Kings: Bagley Needs To Prove Himself From Three

Sacramento Kings forward Marvin Bagley III (35) shoots over Chicago Bulls guard Wayne Selden (14) on Sunday, March 17, 2019 at Golden 1 Center in Sacramento, Calif. (Paul Kitagaki Jr./Sacramento Bee/TNS via Getty Images)
Sacramento Kings forward Marvin Bagley III (35) shoots over Chicago Bulls guard Wayne Selden (14) on Sunday, March 17, 2019 at Golden 1 Center in Sacramento, Calif. (Paul Kitagaki Jr./Sacramento Bee/TNS via Getty Images) /
Sacramento Kings
Sacramento Kings Marvin Bagley (Photo by Ezra Shaw/Getty Images) /

Marvin Bagley will likely be starting at the forward spot this season, and Sacramento needs as much spacing as they can get. Bagley needs to prove himself from beyond the arc.

Nemanja Bjelica started 70 games for the Sacramento Kings in the 2018-19 season, while the most recent second overall pick Marvin Bagley III started just four. It came down to one aspect: Bagley shot 31% from three and Bjelica shot 40% on more than double the number of attempts.

Bagley probably should have started more games, and him not doing so seems to have been a major factor in former coach Dave Joeger’s eventual firing. But the spacing that Bjelica provided was crucial for De’Aaron Fox and others to have open driving lanes. Bagley shot well from long range during certain stretches of the season, but the lack of consistency and total attempts still left a sense of uncertainty. Defenders will close out harder once they fully respect the jumper, which will lead to easier drives to the basket and allow Bagley to continue to develop his overall offensive game.

A major issue with Bagley not being even close to the same spacer as Bjelica last season was the fact that Willie Cauley-Stein was the starting center for nearly every game. Cauley-Stein shot two threes all season long, and even made one, giving him the best percentage on the roster.

Bagley will likely be starting alongside Dewayne Dedmon who has recently emphasized and successfully developed his three-point shot, shooting 38% overall and an exceptional 43% from the corners. All five players on the floor having the versatility to shoot from distance will allow for more easy cuts and drives to the rim, and the defense will be on their heels no matter who they help off of.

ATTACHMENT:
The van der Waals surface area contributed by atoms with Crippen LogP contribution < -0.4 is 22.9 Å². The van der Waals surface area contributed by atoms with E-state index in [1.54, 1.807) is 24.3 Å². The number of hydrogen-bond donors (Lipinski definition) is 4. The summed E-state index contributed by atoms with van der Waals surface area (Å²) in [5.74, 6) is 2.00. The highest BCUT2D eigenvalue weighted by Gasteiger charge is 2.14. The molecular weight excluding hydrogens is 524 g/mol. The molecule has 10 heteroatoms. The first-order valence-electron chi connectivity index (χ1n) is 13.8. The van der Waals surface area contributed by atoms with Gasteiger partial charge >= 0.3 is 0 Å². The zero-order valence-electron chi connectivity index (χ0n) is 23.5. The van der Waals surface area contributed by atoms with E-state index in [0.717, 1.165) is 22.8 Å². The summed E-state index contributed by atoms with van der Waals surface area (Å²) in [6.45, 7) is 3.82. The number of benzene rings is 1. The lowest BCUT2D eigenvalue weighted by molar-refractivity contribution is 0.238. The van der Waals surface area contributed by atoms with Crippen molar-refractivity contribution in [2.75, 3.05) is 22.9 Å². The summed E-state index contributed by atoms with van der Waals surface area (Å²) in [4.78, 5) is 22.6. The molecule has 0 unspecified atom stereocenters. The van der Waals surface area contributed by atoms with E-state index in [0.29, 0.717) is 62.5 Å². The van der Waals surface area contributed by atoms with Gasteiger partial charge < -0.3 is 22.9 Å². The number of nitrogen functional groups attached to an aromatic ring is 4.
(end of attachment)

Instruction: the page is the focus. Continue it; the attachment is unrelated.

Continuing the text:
Sacramento Kings
Sacramento Kings Marvin Bagley III (Photo by Lachlan Cunningham/Getty Images) /

The shot looked promising from Marvin Bagley, but we need to see the proof. Having totaled less than 100 total three-point attempts in his rookie season gave us a preview, but not enough to draw definitive conclusions.

Over Marvin’s first 21 NBA games, he shot 7/23 (30%) from three. Over the 10 total games played in January, he finished 2/16 for a frightening 11%  on a notably smaller sample size. February was an improvement, when he finished 5/18 (27%). Again, the sample size of these makes it difficult to draw any real conclusions from this — aside from the obvious that Bagley is not a lights-out shooter from deep.

The final stretch of last season leaves Sacramento with reasons to be optimistic. In 14 games played from March ’til the season’s end, Bagley had 34 three-point attempts and converted on 14 of those, a 41% clip. That is the efficiency Kings fans like to see.

More opportunity for Marvin Bagley, and hopefully more three-point attempts across the roster with Luke Walton now running the show, should allow us to really see if he will remain streaky or if he levels out. Finishing at 31% on the year isn’t a terrible starting point, as long as it is just that —  a starting point.

The Fox-Bagley pick-and-roll should become a future staple for the offense, especially when the Kings need some creation outside of transition. Having the option to pick-and-pop with Bagley, which took place 35 times last season per Synergy, will cause yet another dynamic that defenses have to prepare for. If Aaron Gordon can get up 4.4 threes attempted per game, there is no reason why Bagley can’t, at a minimum, surpass three per game.

Now, while this will be of great benefit to the players surrounding Bagley, I believe Marvin has the highest offensive potential on this roster. He can be elite at driving to the hoop, using his length, agility, athleticism, highly coveted second jump, and touch. But the difference in how opposing teams close out on a 31% shooter and a 37% shooter will eventually allow for better opportunities to put the ball on the floor and attack those closeouts.

Sacramento Kings
Sacramento Kings Marvin Bagley (Photo by Andrew D. Bernstein/NBAE via Getty Images) /

Bagley has shown off his mid-range game, shooting 46% during his rookie campaign, placing him in the 83rd percentile, per Synergy. Taking a couple of steps back and turning those twos into threes will help Bagley. I have faith in his three-ball progressing into a real threat, but he needs to prove it with the increased opportunity this upcoming year.

Consistency, increased opportunity, and confidence in himself and from the coaching staff around him should allow Bagley to take a step forward with his three-point stroke.

The aspects of the offense that open up with an improved three-point shot could be just what Marvin Bagley needs to get his name into the Most Improved Player conversation in his sophomore season, along with helping the Kings get that much tougher to guard and prepare for.

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Bagley being a legitimate threat from beyond the arc could lead to a few more games in the win column, and the Sacramento Kings need everyone that they can get to sneak into the playoffs in what promises to be a wild year for the Western Conference.